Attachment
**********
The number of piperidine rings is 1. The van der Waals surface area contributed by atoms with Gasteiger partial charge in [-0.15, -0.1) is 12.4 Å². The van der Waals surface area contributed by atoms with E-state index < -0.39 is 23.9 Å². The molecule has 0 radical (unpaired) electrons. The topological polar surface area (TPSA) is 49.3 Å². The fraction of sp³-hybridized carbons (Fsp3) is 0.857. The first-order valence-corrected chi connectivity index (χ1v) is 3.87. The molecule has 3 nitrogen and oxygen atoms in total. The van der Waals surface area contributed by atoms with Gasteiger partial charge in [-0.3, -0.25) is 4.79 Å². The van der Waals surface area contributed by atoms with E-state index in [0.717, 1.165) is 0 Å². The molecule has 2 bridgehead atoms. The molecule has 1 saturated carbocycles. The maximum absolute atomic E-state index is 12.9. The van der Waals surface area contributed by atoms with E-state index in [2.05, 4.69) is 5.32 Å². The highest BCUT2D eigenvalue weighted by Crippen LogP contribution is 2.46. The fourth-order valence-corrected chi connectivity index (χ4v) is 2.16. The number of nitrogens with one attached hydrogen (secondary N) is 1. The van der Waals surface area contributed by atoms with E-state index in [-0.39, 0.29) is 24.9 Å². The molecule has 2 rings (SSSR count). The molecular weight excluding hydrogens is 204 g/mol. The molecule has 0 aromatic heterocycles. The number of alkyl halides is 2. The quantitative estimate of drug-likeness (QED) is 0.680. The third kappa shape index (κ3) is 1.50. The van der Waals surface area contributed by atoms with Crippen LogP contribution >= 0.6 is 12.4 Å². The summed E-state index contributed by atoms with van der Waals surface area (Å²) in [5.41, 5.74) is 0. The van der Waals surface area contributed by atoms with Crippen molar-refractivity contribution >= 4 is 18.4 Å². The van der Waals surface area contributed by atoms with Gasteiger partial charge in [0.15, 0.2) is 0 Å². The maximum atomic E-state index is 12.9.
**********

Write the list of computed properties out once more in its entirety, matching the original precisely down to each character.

The number of piperidine rings is 1. The van der Waals surface area contributed by atoms with Gasteiger partial charge in [-0.15, -0.1) is 12.4 Å². The van der Waals surface area contributed by atoms with E-state index < -0.39 is 23.9 Å². The molecule has 0 radical (unpaired) electrons. The topological polar surface area (TPSA) is 49.3 Å². The fraction of sp³-hybridized carbons (Fsp3) is 0.857. The first-order valence-corrected chi connectivity index (χ1v) is 3.87. The molecule has 3 nitrogen and oxygen atoms in total. The van der Waals surface area contributed by atoms with Gasteiger partial charge in [-0.3, -0.25) is 4.79 Å². The van der Waals surface area contributed by atoms with E-state index in [0.717, 1.165) is 0 Å². The molecule has 2 bridgehead atoms. The molecule has 1 saturated carbocycles. The maximum absolute atomic E-state index is 12.9. The van der Waals surface area contributed by atoms with E-state index in [2.05, 4.69) is 5.32 Å². The highest BCUT2D eigenvalue weighted by Crippen LogP contribution is 2.46. The fourth-order valence-corrected chi connectivity index (χ4v) is 2.16. The number of nitrogens with one attached hydrogen (secondary N) is 1. The van der Waals surface area contributed by atoms with E-state index in [-0.39, 0.29) is 24.9 Å². The molecule has 2 rings (SSSR count). The molecular weight excluding hydrogens is 204 g/mol. The molecule has 0 aromatic heterocycles. The number of alkyl halides is 2. The quantitative estimate of drug-likeness (QED) is 0.680. The third kappa shape index (κ3) is 1.50. The van der Waals surface area contributed by atoms with Crippen LogP contribution >= 0.6 is 12.4 Å². The summed E-state index contributed by atoms with van der Waals surface area (Å²) in [5.41, 5.74) is 0. The van der Waals surface area contributed by atoms with Crippen molar-refractivity contribution >= 4 is 18.4 Å². The van der Waals surface area contributed by atoms with Gasteiger partial charge in [0.15, 0.2) is 0 Å². The maximum atomic E-state index is 12.9.